Mutual has purchased assets from The Rye Agency and our new website will launch in 2017.

Does That Sound Counter Productive? Yep! Is it? Nope.

Let's be honest: you can't and shouldn't do everything your customers tell you. If you did that your business and your site would be out of control. Where would you draw the line?

Collecting every bit of feedback that comes your way is tedious and pointless. You have to collect it, review it, action it, archive it, back it up, blah blah blah. It's a waste of time. It's a chore. And because it's a chore it'll be ignored and swept under the rug.

Here's The Solution

When you get a bit of feedback put down the pen and open your ears. What are they saying? Listen and then move on with your day.

...And Here's Why it's Brilliant

The feedback that matters will be told to you time and time again until you have no choice but to take action. Good feedback is shared by many.

If every time you show somebody your site they say, "could you zoom in a little bit?" then it should be loud and clear that you need to up your font size. Feedback noted. But if one person out of 100 has a problem with your font size then it's no biggie.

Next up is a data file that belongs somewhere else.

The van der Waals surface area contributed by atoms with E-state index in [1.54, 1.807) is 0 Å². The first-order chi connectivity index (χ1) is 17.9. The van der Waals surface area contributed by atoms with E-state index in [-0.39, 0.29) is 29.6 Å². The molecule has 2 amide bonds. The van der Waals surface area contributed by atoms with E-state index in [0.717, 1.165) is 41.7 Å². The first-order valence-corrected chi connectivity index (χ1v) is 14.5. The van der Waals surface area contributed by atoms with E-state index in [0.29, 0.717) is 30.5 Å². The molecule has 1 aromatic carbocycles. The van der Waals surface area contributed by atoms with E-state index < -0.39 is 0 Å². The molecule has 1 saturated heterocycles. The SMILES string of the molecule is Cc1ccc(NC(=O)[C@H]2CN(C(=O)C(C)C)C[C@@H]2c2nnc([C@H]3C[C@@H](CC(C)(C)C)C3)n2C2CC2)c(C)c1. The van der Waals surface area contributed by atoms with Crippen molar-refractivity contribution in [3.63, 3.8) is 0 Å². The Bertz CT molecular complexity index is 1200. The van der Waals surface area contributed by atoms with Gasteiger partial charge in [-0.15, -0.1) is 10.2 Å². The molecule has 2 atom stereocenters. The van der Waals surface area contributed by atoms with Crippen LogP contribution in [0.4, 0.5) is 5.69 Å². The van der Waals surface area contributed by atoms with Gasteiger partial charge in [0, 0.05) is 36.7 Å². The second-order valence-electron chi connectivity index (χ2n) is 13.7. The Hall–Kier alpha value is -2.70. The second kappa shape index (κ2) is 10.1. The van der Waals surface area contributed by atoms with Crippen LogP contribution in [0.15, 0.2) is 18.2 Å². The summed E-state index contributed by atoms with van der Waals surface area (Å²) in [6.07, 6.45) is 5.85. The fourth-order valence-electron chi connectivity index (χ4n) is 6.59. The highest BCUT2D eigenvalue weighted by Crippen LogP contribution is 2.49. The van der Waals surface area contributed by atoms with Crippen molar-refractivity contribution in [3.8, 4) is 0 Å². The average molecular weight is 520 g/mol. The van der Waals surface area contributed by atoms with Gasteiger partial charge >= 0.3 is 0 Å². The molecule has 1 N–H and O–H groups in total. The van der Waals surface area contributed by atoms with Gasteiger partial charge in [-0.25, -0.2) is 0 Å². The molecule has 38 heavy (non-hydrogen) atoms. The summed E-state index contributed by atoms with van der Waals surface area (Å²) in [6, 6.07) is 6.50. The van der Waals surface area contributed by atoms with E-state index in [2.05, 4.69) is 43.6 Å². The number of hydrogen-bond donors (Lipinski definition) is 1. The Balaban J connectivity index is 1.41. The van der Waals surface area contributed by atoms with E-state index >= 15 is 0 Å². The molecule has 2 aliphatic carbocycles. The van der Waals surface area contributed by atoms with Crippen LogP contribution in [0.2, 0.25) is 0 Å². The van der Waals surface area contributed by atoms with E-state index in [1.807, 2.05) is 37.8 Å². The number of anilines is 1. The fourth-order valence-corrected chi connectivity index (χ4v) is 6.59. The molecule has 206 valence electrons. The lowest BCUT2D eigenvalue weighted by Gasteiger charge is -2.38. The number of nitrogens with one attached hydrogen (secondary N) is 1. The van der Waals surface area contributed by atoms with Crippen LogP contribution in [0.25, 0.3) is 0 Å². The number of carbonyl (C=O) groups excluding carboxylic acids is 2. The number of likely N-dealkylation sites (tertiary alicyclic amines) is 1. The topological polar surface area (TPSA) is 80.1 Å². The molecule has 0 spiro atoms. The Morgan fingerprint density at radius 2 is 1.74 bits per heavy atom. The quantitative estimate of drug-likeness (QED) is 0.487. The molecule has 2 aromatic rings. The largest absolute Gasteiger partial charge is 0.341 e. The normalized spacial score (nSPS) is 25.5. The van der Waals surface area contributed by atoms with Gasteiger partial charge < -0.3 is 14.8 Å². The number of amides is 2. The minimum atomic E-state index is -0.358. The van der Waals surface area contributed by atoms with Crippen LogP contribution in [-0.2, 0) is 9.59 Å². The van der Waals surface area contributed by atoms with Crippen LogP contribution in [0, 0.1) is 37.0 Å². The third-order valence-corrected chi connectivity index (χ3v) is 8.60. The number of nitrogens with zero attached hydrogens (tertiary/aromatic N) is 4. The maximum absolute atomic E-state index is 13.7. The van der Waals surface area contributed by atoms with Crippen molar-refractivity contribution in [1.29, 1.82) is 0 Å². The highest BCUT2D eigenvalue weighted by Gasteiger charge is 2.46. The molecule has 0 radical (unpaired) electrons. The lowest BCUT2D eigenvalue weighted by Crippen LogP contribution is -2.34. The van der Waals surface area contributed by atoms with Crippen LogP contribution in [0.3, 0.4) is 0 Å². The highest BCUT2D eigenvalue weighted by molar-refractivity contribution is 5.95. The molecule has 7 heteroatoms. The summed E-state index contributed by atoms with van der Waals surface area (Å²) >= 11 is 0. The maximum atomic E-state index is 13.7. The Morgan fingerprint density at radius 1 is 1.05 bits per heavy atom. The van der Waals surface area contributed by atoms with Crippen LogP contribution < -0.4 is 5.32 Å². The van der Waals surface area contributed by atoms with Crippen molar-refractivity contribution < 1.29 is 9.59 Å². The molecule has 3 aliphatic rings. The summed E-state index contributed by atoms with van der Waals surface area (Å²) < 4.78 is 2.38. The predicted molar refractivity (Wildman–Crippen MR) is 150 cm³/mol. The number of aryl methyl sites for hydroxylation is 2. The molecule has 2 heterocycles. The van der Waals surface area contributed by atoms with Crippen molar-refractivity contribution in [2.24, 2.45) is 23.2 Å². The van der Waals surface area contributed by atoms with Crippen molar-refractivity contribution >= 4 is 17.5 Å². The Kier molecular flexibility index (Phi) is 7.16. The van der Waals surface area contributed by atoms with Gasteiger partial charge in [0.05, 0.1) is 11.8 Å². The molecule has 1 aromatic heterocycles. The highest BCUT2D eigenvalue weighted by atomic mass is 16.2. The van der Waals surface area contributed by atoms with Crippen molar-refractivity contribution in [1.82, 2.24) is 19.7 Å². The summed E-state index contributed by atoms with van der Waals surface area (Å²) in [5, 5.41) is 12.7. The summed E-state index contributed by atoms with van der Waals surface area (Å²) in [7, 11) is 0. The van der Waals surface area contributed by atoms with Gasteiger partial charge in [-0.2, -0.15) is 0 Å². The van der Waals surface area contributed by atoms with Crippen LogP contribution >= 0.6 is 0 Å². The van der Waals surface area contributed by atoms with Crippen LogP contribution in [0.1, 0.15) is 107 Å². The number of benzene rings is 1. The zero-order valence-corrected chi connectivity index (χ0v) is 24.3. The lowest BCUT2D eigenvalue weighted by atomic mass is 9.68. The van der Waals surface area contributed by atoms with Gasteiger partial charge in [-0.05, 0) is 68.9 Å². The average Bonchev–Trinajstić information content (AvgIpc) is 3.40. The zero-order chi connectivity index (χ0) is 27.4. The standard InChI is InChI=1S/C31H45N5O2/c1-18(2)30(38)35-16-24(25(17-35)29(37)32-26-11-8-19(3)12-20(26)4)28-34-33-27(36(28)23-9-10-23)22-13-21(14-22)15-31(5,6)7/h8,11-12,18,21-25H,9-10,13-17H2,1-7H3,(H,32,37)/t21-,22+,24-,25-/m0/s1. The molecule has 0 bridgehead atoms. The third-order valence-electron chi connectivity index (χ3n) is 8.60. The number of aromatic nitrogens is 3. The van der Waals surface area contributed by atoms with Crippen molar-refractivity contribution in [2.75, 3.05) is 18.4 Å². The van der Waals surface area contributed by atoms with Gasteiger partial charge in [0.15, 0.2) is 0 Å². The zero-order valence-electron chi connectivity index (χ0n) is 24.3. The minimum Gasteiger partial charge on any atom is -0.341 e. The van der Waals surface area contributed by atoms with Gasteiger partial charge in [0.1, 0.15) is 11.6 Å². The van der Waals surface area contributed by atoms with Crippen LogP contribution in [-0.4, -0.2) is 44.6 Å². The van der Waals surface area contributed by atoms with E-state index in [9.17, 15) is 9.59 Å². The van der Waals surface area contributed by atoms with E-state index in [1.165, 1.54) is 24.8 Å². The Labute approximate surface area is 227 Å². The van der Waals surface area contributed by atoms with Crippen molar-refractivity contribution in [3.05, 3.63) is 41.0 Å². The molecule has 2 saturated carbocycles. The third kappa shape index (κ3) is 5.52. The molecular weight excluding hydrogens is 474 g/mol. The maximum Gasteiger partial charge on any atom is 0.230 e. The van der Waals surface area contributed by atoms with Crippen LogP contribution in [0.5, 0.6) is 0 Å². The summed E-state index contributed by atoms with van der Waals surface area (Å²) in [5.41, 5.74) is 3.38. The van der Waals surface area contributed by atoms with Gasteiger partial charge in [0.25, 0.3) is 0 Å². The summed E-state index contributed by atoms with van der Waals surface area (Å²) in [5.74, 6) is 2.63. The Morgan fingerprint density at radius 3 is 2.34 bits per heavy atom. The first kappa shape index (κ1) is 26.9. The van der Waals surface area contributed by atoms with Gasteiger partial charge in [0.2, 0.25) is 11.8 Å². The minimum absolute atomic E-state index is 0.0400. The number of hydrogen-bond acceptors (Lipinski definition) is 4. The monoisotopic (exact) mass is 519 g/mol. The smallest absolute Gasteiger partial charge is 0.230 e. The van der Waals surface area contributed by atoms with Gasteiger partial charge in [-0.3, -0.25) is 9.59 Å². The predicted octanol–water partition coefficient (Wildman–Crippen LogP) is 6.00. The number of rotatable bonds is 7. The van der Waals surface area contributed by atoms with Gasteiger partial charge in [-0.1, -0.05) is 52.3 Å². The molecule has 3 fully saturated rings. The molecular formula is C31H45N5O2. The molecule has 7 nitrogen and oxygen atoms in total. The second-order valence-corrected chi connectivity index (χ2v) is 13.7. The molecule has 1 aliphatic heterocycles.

It's why design by committee never works. It's people collecting feedback because they're asked to collect feedback. You will never hear a committee saying "Does it matter? Not really, let's move on to something that does." but without fail you'll hear "Can we make the logo bigger?". Spoiler: nobody ever left a website because the logo was too small.

There's a TV show called The Pitch. The show has 2 advertising agencies pitch for the same work with only a week to pull it off. In a recent episode a young agency that played by their own rules quickly figured out a good solution. The other Mad Men-esque agency went straight into user feedback and focus groups. One lady proclaims, "I think this is unprofessional" and like seagulls all other participants proclaimed "I THINK IT'S UNPROFESSIONAL TOO. MINE. MINE. MINE. MINE.".

The agency that worried about gathering all the feedback lost the job. Why? Because one lady got it wrong, and the other participants became echos of her wrong-ness (that's a word).

Stop collecting feedback. The feedback that matters will come up so often you have no choice but to listen.